SALT LAKE CITY — The LDS Church posted a new, deeply detailed article on its website Tuesday explaining the faith's doctrine about humans "becoming like God."
"The doctrine of humans’ eternal potential to become like their Heavenly Father is central to the gospel of Jesus Christ," the article states, "and inspires love, hope and gratitude in the hearts of faithful Latter-day Saints."
Divided into nine sections, the essay is nearly 3,500 words long. The Web page provides numerous additional resources, including 56 footnotes and links to statements by 10 prophets of The Church of Jesus Christ of Latter-day Saints.
The article explains the biblical foundations of the doctrine, its alignment with early Christianity and revelations on the subject received by Joseph Smith.
The article says "church leader and poet" Eliza R. Snow wrote about a Heavenly Mother in what today remains a well-loved Mormon hymn. "Latter-day Saints," the article states, "have also been moved by the knowledge that their divine parentage includes a Heavenly Mother as well as a Heavenly Father."
The article quotes Elder Dallin H. Oaks of the Quorum of the Twelve Apostles, who said: “Our theology begins with heavenly parents. Our highest aspiration is to be like them.”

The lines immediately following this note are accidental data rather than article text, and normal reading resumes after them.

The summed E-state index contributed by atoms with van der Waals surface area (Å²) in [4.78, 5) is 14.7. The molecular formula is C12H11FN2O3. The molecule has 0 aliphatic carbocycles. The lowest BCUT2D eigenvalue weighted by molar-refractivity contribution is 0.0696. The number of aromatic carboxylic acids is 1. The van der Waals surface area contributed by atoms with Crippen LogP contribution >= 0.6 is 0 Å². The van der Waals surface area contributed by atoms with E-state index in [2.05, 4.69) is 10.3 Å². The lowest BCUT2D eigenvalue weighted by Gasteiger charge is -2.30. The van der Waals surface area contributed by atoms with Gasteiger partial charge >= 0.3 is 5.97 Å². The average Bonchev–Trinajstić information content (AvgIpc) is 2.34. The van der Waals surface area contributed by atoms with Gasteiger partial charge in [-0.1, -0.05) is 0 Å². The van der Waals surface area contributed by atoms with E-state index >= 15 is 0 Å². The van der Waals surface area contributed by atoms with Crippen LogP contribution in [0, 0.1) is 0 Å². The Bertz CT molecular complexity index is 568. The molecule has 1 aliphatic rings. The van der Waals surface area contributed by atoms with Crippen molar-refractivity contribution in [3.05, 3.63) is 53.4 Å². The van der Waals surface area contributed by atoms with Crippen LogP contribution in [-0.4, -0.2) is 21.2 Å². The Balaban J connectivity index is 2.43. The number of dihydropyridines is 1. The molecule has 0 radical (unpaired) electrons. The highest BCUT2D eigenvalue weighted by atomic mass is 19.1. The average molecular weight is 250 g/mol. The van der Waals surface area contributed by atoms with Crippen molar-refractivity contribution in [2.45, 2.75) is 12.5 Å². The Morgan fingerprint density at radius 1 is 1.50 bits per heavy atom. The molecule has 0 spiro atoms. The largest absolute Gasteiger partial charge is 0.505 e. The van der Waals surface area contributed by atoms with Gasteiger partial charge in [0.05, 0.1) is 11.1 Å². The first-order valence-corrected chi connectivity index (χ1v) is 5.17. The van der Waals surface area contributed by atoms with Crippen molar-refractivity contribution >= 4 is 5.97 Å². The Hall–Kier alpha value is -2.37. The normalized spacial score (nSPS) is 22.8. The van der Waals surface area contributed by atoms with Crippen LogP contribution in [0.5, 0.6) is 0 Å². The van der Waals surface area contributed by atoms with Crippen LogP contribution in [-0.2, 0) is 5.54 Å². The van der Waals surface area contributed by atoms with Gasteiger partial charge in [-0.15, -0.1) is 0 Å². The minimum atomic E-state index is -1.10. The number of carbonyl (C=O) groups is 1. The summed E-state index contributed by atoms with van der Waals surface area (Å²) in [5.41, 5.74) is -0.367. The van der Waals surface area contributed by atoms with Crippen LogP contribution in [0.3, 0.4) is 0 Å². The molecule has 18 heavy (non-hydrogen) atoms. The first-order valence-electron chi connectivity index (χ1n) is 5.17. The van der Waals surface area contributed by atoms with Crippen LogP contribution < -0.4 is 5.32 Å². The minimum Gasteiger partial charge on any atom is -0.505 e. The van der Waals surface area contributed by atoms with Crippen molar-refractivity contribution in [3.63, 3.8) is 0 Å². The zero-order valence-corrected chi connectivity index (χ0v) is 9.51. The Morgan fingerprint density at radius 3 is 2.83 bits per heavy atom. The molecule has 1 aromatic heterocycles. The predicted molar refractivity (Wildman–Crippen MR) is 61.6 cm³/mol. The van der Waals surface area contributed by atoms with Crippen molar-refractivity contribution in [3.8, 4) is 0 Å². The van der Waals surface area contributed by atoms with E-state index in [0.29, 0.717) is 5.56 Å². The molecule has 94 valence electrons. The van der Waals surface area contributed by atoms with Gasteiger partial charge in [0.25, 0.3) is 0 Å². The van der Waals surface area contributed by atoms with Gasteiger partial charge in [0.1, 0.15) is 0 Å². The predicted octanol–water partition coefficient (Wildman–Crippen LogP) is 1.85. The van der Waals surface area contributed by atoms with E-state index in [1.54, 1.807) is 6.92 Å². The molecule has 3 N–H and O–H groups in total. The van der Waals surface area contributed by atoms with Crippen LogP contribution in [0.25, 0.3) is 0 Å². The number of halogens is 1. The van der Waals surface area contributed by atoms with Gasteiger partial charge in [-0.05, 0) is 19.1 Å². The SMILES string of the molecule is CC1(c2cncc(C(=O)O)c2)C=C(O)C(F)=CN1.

The essay says the doctrine of what religious scholars call "deification" or what Mormons call "exaltation" does not make Latter-day Saints polytheists: "Latter-day Saints believe that God’s children will always worship him. Our progression will never change his identity as our Father and our God."
The article says the doctrine inspires Latter-day Saints to behave morally and to see themselves and their fellow men and women as having a divine nature as sons and daughters of God and with a "striking view" of their divine potential.
"Perhaps most significantly," the topics page states, "belief in divine nature helps us more deeply appreciate the Atonement of Jesus Christ. While many Christian theologians have expressed the magnitude of the Savior’s Atonement by emphasizing human depravity, Latter-day Saints understand the magnitude of the Atonement of Christ in terms of the vast human potential it makes possible."
The church began to enhance or add new topic pages late last year.
Other Gospel Topics pages enhanced or added at LDS.org since early December include "Race and the Priesthood," "First Vision Accounts," "Plural Marriage and Families in Early Utah," "Book of Mormon and DNA Studies" and "Book of Mormon Translation."
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